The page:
WASHINGTON, DC – U.S. Senators Jack Reed and Sheldon Whitehouse and Congressmen
David Cicilline and Jim Langevin have introduced legislation to name a U.S.
Post Office in honor of the late Army First Sergeant P. Andrew McKenna, a Green
Introduced by Reed in the Senate and Cicilline
in the House, the bill would designate the United States Postal Service
facility at 515 Hope Street in Bristol, Sergeant McKenna’s hometown, as the
“First Sergeant P. Andrew McKenna Jr. Post Office.”
“Andrew McKenna was an extraordinary,
courageous young man. He died defending his fellow soldiers and we are
forever indebted to Sergeant McKenna for his service and sacrifice.
Andrew’s life was cut short, but his service will not be forgotten and this
United States Post Office in Bristol will serve as an enduring tribute to a
young man who gave so much for his country and community,” said Senators Reed
and Whitehouse and Congressmen Cicilline and Langevin in a joint statement.
A Rhode Island native, Peter Andrew McKenna
Jr., was a member of 1st Battalion, 7th Special Forces Group out of Eglin Air
Force Base, Florida. Sergeant McKenna was 35 years old when he was killed
during an insurgent attack on August 7, 2015 in Afghanistan while fighting to
defend Camp Integrity as leader of a quick reaction force.
After graduating from Mount Hope High School
in 1998, Andrew McKenna enlisted in the U.S. Army and began serving in the 10th
Mountain Division as an infantryman. He completed the Special Forces
Qualification Course in 2002 and was assigned to C Company, 1st Battalion 7th
Over his 17 year career in the military, he
saw six deployments – five to Afghanistan and one to Iraq – and earned five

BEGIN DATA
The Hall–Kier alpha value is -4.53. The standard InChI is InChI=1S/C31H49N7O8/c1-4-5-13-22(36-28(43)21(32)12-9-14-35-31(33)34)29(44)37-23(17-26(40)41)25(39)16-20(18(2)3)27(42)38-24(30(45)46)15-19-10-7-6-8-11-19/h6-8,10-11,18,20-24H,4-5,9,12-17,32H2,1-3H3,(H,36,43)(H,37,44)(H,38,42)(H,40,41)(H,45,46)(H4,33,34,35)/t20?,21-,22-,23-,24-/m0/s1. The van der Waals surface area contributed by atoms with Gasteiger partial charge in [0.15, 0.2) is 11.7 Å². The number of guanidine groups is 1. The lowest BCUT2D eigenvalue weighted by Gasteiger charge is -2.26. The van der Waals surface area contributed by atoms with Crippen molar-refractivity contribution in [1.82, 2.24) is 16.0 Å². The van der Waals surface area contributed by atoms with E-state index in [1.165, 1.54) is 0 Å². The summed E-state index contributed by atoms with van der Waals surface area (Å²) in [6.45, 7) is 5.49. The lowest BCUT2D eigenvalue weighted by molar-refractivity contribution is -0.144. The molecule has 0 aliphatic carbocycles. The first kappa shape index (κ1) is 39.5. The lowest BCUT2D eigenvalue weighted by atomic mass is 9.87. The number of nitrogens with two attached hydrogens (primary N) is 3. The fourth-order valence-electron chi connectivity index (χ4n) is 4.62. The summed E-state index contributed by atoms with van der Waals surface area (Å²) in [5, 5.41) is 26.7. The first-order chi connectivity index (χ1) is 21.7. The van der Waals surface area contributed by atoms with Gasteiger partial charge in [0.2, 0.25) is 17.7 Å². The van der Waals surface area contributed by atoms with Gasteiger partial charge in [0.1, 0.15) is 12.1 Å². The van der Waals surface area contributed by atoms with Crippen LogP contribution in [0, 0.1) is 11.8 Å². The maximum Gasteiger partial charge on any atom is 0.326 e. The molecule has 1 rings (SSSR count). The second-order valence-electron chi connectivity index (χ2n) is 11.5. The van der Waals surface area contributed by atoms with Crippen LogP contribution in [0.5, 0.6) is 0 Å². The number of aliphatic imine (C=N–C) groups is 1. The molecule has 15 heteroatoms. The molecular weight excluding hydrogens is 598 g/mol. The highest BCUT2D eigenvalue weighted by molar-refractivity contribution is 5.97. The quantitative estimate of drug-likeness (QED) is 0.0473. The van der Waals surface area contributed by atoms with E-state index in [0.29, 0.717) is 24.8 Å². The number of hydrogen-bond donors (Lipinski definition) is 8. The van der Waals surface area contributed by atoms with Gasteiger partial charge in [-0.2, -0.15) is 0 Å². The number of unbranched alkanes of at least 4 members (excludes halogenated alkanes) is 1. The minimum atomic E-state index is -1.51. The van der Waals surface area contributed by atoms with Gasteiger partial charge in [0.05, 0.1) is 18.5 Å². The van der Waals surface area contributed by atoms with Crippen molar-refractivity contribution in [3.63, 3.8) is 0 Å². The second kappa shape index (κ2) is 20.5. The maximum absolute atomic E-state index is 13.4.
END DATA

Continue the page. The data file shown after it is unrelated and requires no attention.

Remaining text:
Bronze Stars, as well as the Meritorious Service Medal, the Army Commendation Medal
second award, the Army Achievement Medal, the National Defense Service Medal,
the Army Good Conduct Medal fifth award, the Global War on Terrorism Service
Medal, the Global War on Terrorism Expeditionary Medal, the Armed Forces
Expeditionary Medal, the NATO Medal, the Army Service Ribbon, and the NCO
Professional Development Ribbon third award. He also earned the Master
Parachutist badge, the Combat Infantryman Badge, the Air Assault badge, the
Freefall Parachutist Jumpmaster badge, and the Special Forces tab.
One of McKenna’s Bronze Stars was awarded with
a V for valor device, which recognized Andrew’s heroic actions on March 22,
2005, in Afghanistan, when, while serving as the senior communications sergeant
on a Special Forces team, Sgt. McKenna was recognized for his “professionalism
and courage under intense enemy fire” during “a joint interagency mission that
resulted in the death of senior Taliban commander Raz Mohammed Khanjari and
four other enemy combatants.”
Andrew was also posthumously awarded a Purple
Heart, as well as a Silver Star, the nation’s third-highest decoration for
valor, for his heroic actions to save others at Camp Integrity during the
firefight in Kabul that took his life.
Captain Jophiel Philips, 27th SOW/JA, fought
alongside Sgt. McKenna during the attack on Camp Integrity, and credits him for
saving the lives of his fellow soldiers. Philips recounted his
experiences in the Nov. 2015 issue of the Operational Law Quarterly,
“On Aug. 7 at 1015 hours, I was near the entry
control point at Camp Integrity when five insurgents breached the gate by
detonating a vehicle-borne improvised explosive device, immediately killing
seven security personnel and sending me flying through the air,” Philips
stated. “Subsequently, four insurgents entered our camp.”
Philips was left 15 yards from the blast site
with enemies approaching.
“I was the closest person to the insurgents,”
Philips said. “[Army] 1st Sgt. Peter Andrew McKenna, Jr., a green beret,
sprinted toward me, firing on the insurgents, stopping them from advancing and
detonating their suicide vests. After Sgt. McKenna was hit a second time,
[Army] Master Sgt. George Vera stepped up to head-off the insurgents and was
Andrew McKenna earned a Bachelor’s Degree in
Strategic Studies from Norwich University and is also a graduate of the Warrior
Leader Course, Advanced Leader Course, and Senior Leader Course.
He is survived by his parents, Peter and Carol
McKenna, of Bristol, and preceded in death by his older brother, the late
Patrick A. McKenna.
Before the bill to name the U.S. Post Office
the “First Sergeant P. Andrew McKenna Jr. Post Office” can be signed into law,
it must be approved by both the U.S. House of Representatives and the U.S.